You hear a lot of business people talk about their corporate AI strategy. But not many people stop to consider that any AI they have in place already has a strategy of its own.
The fact is, every AI has a strategy. By deploying any type of predictive model, you have set a strategic direction. Whether you realize it or not.
The way an AI learns is a lot like the way a child learns. The AI is set up with a reward mechanism that shapes its development. If you don’t set up that reward structure appropriately, the AI will learn to maximize its reward at the expense of everything else. Hollywood loves cranking out movies based on this premise. While we aren’t talking killer robots yet, it is important to understand that AI does develop a mind of its own.
Much like individuals, every model is a product of heredity, environment, and education. AI develops basic intent and a unique understanding of how to avoid pain and maximize reward. Trying to develop the “Best model” without strategic context is much like trying to hire the “Best employee” without knowing the role you are hiring for. It is as absurd to expect one employee to be the best at all functions, as it is to expect one model to be the best in all business contexts.
The reason why so many AI projects fail is because businesses fail to set a strategic direction for their AI. This often leads to actions that actually destroy business value. At a conference, we ran across a mortgage underwriting company whose executives were very proud that they had set up their AI such that they would never underwrite mortgages that would potentially go bad. The company reasoned that since mortgages that went bad cost them a lot of money, an AI trained to prevent that from happening must be good, right?
Well, no. The problem is, that model had an implied strategy build in: “Never underwrite a bad mortgage.” For a mortgage underwriter, following that strategy will destroy revenue. If you’re going to be so conservative that you avoid failure at all costs, you’ve turned yourself into a risk underwriter that takes no risk. And that will put you out of business.
A better approach is an AI that balances the cost of a mortgage that goes bad versus the benefit from having additional volume and more transactions. Then come up with a model that has the company take on the optimal level of risk. Instead, the strategy the mortgage company unwittingly deployed with their AI was in direct opposition to their overall objectives.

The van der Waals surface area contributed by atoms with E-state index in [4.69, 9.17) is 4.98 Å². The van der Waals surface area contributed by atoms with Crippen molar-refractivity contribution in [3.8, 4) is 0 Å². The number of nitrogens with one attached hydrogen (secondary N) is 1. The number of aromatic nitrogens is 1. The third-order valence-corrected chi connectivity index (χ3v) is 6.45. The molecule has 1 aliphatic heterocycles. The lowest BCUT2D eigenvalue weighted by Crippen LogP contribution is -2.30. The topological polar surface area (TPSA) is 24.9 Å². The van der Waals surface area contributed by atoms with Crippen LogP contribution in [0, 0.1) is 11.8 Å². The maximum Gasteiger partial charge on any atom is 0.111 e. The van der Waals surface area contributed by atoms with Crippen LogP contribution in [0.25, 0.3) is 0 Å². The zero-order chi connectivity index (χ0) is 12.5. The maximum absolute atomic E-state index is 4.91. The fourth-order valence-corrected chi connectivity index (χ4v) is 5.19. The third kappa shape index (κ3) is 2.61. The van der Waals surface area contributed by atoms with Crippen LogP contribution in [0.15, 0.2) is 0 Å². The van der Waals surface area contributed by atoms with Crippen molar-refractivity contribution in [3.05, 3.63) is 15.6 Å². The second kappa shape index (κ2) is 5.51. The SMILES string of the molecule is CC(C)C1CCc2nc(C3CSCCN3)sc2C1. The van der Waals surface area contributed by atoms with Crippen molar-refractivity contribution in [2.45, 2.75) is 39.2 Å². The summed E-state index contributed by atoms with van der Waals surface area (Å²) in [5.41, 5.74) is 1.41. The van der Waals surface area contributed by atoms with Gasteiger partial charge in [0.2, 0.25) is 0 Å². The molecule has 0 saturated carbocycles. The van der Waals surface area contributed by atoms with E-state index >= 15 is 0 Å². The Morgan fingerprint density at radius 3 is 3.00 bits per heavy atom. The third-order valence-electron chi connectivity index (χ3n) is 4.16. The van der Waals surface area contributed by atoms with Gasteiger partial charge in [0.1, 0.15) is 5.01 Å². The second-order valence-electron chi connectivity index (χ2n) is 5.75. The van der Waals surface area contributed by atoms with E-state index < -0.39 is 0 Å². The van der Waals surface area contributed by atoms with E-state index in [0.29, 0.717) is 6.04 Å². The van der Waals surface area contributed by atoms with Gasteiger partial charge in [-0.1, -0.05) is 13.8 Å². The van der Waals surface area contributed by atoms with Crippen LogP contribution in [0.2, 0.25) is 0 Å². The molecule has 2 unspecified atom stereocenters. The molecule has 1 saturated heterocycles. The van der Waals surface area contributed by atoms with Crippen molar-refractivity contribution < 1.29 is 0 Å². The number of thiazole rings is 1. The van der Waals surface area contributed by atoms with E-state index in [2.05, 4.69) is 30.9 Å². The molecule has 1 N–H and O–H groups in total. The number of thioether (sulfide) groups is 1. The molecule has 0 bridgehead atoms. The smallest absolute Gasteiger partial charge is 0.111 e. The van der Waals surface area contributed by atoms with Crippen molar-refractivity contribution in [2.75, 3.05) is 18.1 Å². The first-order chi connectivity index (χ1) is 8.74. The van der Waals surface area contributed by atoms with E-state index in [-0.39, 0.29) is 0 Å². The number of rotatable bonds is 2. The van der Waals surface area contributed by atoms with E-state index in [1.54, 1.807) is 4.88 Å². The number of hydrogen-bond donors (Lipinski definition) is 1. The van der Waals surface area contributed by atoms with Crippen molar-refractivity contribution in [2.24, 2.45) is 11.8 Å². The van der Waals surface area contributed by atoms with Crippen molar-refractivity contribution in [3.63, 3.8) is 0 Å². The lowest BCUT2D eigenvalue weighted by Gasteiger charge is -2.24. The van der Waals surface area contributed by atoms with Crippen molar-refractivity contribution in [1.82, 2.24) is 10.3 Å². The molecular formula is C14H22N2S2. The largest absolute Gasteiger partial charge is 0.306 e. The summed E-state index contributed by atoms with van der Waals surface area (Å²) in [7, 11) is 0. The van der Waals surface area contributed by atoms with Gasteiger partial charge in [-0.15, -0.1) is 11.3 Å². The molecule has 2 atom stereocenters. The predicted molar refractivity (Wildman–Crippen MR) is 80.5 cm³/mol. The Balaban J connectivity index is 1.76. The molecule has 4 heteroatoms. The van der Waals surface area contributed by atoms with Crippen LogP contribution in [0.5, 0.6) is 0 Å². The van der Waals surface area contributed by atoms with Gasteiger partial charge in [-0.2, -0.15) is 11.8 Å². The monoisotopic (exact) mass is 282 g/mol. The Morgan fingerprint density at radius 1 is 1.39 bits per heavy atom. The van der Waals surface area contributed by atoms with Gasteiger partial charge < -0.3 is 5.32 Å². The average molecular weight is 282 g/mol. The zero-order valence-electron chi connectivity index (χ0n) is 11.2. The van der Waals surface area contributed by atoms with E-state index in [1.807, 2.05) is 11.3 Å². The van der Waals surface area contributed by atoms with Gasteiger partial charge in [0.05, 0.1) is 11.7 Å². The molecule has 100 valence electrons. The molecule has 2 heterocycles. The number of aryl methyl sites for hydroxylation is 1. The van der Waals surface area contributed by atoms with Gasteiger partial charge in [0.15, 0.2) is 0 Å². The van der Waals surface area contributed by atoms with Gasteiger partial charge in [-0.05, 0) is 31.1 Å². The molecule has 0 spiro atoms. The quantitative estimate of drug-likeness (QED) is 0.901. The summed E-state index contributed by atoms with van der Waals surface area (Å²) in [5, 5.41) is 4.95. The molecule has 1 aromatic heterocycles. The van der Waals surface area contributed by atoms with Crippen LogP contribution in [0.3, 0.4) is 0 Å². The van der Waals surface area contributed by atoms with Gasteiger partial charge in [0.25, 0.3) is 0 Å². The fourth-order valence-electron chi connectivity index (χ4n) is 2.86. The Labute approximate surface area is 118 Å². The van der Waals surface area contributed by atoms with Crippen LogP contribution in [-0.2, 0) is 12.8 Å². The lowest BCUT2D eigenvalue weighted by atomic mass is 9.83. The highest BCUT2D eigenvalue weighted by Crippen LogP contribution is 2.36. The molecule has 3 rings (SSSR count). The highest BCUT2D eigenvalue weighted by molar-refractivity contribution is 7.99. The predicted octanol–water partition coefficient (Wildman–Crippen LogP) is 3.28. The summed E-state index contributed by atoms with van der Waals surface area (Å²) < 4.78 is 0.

Another way that the strategy deployed with the AI gets disconnected from the overall business strategy is when the AI is trained to focus on the wrong thing. It’s essentially a training error, but it is caused by the AI not having context. We see this very often when AI models are trained based on a sales pipeline. In most sales pipelines, companies have a lot of small deals and a few big deals. Some organizations thrive on small run rate business, while others live and die by their middle and large size opportunities.
Because small deals tend to be the most frequent in any organization, the AI gets very excited about them, because the AI is going to get penalized more frequently for getting small deals wrong. An AI that doesn’t take into consideration the different impact those deals would have will spend a lot of energy trying to figure out the outcome of the small deals and pay less attention to large and medium-sized opportunities.
If your business has many uniformly sized deals, the AI might do well. However, if your business follows an 80-20 rule, where the top 20% of your opportunities deliver 80% percent of the funnel that you close, then the AI will impose a business strategy that’s completely disconnected from what you’re trying to achieve. Unless the AI understands what’s important to you, it will not understand your sales strategy, and it will pay the least attention to the things that matter most.
A better approach is an AI that takes your strategy upfront and determines which strategy is likely to be the most profitable. Deploy a portfolio of models that cover all possible strategies you could pursue, and based on your cost-benefit tradeoffs, pick the strategy that’s most impactful. That way, the AI is trained on your strategic intent.
AI must always start with your intent, the business goals you’re trying to achieve. Because without that, you’re lost. Traditional data science is always “model first,” with business impact a distant second, if it’s considered at all. This worked well for modeling the physical world and phenomena where there is only one objective truth. Business cannot be reduced to a simple universal equation, which is why applying traditional data science methods to business problems is a fundamentally flawed approach. You’re not identifying the strategic outcome you want to achieve and working back from that. You’re saying, “Give me some AI.” That rarely ends well.